While the Ocean Voyager exhibit is absolutely massive (6.3 million system gallons to house whale sharks, et al.), it is still fundamentally a captive aquarium – and a completely closed system at that. According to Georgia Aquarium, they do not change any water for this exhibit as a matter of maintenance. Since the parameters of the exhibit are carefully controlled and there are few external variables affecting the system, scientists hypothesized that the microbe populations should also be relatively stable, achieving a sort of equilibrium over time.
Over the course of 14 months, scientists analyzed the water of this exhibit to understand its microbiome. To their surprise, they found that the microbes within the exhibit were both highly diverse and highly dynamic. Different species of microbes would constantly and sometimes dramatically bloom and wane in response to seemingly tiny water condition changes that were below the researchers’ detection limits.
The researchers note a major caveat to their findings: The Ocean Voyager exhibit is sterilized using ozone treatment. Water treatment methods such as ozone and UV may make microbe populations more susceptible to compositional changes associated with population bottleneck. Aquariums that did not employ aggressive methods to kill pelagic microbes may be more stable.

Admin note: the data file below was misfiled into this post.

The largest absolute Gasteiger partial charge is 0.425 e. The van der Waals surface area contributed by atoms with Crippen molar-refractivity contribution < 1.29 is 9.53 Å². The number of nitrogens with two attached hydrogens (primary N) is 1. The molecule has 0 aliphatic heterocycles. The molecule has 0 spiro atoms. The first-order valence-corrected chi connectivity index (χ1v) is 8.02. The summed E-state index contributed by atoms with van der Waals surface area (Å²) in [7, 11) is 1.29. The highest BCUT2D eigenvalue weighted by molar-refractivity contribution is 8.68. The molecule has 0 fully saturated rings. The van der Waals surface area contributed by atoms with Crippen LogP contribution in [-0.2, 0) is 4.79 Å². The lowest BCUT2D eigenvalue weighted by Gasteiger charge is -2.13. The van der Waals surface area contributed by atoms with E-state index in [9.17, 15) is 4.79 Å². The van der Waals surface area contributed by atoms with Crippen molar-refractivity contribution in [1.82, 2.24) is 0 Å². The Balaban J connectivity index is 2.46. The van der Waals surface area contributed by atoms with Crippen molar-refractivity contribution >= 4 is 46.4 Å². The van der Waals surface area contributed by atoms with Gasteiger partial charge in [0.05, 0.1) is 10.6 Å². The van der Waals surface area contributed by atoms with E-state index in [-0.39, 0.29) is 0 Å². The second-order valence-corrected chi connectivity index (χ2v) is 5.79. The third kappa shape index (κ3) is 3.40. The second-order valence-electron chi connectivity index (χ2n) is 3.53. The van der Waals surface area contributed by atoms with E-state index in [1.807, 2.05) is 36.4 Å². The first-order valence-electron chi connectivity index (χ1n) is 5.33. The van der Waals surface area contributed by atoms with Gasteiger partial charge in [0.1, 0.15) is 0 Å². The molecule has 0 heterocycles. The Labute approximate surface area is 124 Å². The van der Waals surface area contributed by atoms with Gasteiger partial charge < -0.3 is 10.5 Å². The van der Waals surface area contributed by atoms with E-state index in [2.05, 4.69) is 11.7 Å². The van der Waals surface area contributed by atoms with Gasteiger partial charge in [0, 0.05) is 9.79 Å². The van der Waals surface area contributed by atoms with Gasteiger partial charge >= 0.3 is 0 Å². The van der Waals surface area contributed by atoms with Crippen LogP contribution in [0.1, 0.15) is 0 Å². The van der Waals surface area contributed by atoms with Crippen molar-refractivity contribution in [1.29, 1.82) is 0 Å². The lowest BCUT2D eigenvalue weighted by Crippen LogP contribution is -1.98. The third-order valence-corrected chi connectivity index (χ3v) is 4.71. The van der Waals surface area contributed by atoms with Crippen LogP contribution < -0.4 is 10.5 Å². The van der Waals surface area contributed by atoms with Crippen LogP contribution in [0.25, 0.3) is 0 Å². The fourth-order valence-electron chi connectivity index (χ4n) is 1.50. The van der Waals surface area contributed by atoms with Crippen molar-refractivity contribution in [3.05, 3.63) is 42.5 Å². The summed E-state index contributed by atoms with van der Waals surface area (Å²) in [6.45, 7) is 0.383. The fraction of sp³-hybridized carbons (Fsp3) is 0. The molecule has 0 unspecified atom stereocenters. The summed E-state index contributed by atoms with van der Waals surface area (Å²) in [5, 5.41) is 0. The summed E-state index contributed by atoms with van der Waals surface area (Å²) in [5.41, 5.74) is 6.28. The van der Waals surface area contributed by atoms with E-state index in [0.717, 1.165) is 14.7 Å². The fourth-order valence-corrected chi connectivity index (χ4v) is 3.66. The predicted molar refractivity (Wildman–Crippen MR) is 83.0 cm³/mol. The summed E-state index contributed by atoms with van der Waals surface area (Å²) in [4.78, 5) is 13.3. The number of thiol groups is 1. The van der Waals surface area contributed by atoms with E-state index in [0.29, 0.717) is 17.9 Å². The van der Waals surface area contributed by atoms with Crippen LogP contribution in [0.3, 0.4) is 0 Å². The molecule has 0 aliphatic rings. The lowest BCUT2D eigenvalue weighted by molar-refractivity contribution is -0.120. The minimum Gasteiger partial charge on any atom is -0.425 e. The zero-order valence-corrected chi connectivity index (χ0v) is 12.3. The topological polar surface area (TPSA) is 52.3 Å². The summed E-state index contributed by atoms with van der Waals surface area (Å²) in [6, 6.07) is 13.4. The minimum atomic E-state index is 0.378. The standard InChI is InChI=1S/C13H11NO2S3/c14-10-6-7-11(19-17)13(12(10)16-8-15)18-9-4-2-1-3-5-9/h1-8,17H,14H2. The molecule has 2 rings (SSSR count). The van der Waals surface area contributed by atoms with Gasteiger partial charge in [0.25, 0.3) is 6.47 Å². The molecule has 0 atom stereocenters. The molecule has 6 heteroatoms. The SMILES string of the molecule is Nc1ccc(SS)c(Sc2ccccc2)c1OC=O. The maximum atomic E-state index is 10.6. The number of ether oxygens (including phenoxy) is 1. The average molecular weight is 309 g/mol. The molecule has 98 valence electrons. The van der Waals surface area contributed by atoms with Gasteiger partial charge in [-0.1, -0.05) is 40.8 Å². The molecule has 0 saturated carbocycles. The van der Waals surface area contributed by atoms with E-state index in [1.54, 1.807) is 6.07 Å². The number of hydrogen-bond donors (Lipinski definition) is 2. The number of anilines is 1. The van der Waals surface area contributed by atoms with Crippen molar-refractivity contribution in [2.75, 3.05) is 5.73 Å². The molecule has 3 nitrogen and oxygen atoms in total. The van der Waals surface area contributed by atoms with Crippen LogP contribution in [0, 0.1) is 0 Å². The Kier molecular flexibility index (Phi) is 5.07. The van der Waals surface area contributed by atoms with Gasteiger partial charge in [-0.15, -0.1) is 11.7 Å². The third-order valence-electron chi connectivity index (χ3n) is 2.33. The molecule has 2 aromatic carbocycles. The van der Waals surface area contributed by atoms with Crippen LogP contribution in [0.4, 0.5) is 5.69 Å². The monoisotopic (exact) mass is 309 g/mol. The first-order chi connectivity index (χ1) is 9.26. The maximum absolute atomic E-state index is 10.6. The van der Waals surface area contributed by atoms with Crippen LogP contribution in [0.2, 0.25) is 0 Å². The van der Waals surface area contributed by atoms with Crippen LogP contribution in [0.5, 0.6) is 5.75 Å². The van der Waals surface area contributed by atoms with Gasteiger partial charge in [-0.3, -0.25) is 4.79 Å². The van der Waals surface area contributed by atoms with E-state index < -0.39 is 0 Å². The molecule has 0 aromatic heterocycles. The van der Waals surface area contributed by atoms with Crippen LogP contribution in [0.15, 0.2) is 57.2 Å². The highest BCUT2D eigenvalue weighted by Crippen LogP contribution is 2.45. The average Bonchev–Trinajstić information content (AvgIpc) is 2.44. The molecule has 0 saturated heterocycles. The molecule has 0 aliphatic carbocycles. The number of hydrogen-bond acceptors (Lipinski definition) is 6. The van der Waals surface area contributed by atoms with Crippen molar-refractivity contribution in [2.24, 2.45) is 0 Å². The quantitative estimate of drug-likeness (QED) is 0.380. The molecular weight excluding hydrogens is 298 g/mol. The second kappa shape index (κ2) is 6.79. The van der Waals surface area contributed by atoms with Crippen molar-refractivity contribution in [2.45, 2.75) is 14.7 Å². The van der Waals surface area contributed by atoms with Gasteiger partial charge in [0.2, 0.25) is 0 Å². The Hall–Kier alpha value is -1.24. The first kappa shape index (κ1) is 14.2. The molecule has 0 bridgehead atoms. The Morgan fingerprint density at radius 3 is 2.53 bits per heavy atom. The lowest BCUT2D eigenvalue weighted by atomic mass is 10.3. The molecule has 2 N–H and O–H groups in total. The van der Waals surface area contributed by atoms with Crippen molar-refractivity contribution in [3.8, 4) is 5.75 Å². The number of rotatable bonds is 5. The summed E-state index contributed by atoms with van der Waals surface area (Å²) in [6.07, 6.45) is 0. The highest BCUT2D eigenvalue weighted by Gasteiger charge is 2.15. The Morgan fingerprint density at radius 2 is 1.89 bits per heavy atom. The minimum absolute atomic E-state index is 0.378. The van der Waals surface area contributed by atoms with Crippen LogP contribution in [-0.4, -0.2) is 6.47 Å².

An additional study of a smaller system at Shedd Aquarium (Chicago) analyzing the microbiome of aquariums after water changes “showed that water column microbiome diversity and evenness increased and stability decreased after a 90% water change in a 1,600 gallon salt water habitat. This study provided evidence for rapid turnover of microbial taxa following water changes in aquariums.” To no one’s surprise, microbial communities are more dynamic after water changes because the conditions are greatly and rapidly altered.
With modern technology, we are now better able to understand how bacterial behave in aquariums. This study is the first step to what may become an important tool to create better captive aquatic ecosystems. Georgia Aquarium’s statement says it best:
“Knowing which beneficial bacteria live in the filters, and how they clean the water is a key to keeping the bigger animals in tip-top shape and the water blue and clear so guests can enjoy them,” said Dr. Alistair Dove,[co-author, vice president, research and conservation, Georgia Aquarium.]. “It’s all part of the grand incremental march of science towards a better understanding of the world around us.”
With high tech DNA methods that expand the field of microbial study, both the university and the aquarium see this study as one of many collaborations in the future that will ask and answer important questions that will help the aquarium make data driven decisions to further their care and conservation of aquatic species.
The study is published in the journal Applied and Environmental Microbiology.